What is the difference between a credit union and a bank? (2024)

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Credit unions and banks offer some similar services but work on a different business model.

Banks and credit unions are both financial institutions that offer products and services — such as checking accounts and loans — to help you manage your money. But while banks are for-profit institutions anyone can do business with, a credit union is a nonprofit that only offers services and products to its member-owners.

While these two institutions offer many similar products, there are fundamental differences in how they operate. The table below provides some basic insight into the difference between credit union and bank products and services.

BanksCredit unions
For-profit institutions that may be privately owned or publicly tradedNonprofit institutions owned by members
No membership requiredMembership required
Generally lower savings rates and higher feesOften higher savings rates and lower fees
May be national or localMay be national or local
Typically offer many, varied financial productsMay be more limited in the financial products offered
FDIC provides deposit insuranceNCUA provides deposit insurance

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  • How banks and credit unions are similar
  • The difference between credit union and bank products and services
  • Which is right for you?

How banks and credit unions are similar

If you’re a typical consumer looking to establish a banking relationship, chances are you’ll find what you need at either a bank or a credit union.

Here are some products and services that you’ll likely find at both credit unions and banks.

  • Checking and savings accounts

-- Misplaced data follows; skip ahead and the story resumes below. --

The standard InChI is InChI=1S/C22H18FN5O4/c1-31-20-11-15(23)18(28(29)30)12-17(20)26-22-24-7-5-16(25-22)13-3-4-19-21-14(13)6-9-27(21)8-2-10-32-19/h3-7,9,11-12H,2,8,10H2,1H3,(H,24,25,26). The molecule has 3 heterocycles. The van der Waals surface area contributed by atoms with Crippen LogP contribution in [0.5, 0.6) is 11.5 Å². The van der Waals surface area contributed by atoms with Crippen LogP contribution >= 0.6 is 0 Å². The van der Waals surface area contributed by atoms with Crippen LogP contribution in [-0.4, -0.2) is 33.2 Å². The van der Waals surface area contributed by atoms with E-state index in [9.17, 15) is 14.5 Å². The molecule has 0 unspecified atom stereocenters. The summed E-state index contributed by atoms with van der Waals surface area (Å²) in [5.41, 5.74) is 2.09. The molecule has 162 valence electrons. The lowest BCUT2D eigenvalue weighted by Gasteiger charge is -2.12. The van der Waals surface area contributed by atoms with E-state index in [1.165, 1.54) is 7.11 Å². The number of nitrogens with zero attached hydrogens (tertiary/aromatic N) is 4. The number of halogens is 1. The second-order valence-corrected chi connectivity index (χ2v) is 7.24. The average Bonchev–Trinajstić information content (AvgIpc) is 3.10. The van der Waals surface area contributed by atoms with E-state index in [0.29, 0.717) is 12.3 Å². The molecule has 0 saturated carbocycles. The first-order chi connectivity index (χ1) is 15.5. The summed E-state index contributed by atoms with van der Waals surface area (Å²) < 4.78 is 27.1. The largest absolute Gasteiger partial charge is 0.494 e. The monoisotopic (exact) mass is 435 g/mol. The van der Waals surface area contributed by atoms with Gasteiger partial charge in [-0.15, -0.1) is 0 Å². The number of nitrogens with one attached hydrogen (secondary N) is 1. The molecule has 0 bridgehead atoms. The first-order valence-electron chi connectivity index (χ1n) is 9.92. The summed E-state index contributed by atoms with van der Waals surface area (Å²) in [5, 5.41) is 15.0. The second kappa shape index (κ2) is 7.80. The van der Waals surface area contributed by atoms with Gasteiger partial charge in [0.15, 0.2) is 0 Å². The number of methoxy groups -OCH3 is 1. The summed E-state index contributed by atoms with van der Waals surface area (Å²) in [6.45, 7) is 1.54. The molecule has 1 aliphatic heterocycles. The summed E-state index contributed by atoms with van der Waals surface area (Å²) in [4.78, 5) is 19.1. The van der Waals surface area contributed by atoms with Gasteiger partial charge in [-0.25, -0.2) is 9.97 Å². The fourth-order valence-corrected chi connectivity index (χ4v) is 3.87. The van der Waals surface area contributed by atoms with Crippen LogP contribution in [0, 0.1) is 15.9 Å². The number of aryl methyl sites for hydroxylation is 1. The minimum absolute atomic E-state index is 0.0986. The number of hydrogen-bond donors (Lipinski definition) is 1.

• Money market accounts
  • Home loans
  • Auto loans
  • Small-business loans
  • Credit cards

Both banks and credit unions also typically offer direct deposit, mobile banking, ATMs and overdraft protection. And while some larger banks may have bigger ATM networks, some credit unions reimburse fees charged by ATMs outside of the credit union’s network, letting you withdraw money at more places for free.

Most credit unions and banks even provide similar protections for deposits, with up to $250,000 in deposited funds insured against loss. Insurance is provided by the Federal Deposit Insurance Corporation for banks, and by the National Credit Union Administration for credit unions. To ensure your institution is federally insured, look for an official NCUSIF- or FDIC-insured sign.

The difference between credit union and bank products and services

While the two financial institutions typically offer consumers the same products and services, there is a big difference between a credit union and a bank — and it all comes down to how the two do business and why they exist.

For-profit vs. nonprofit

Banks are for-profit institutions. And most are very profitable. Banks pay taxes on the profits they earn, and many are publicly traded companies with paid board members to answer to.

Credit unions are not-for-profits, so they’re generally exempt from federal taxes. Some even receive subsidies from organizations that sponsor them.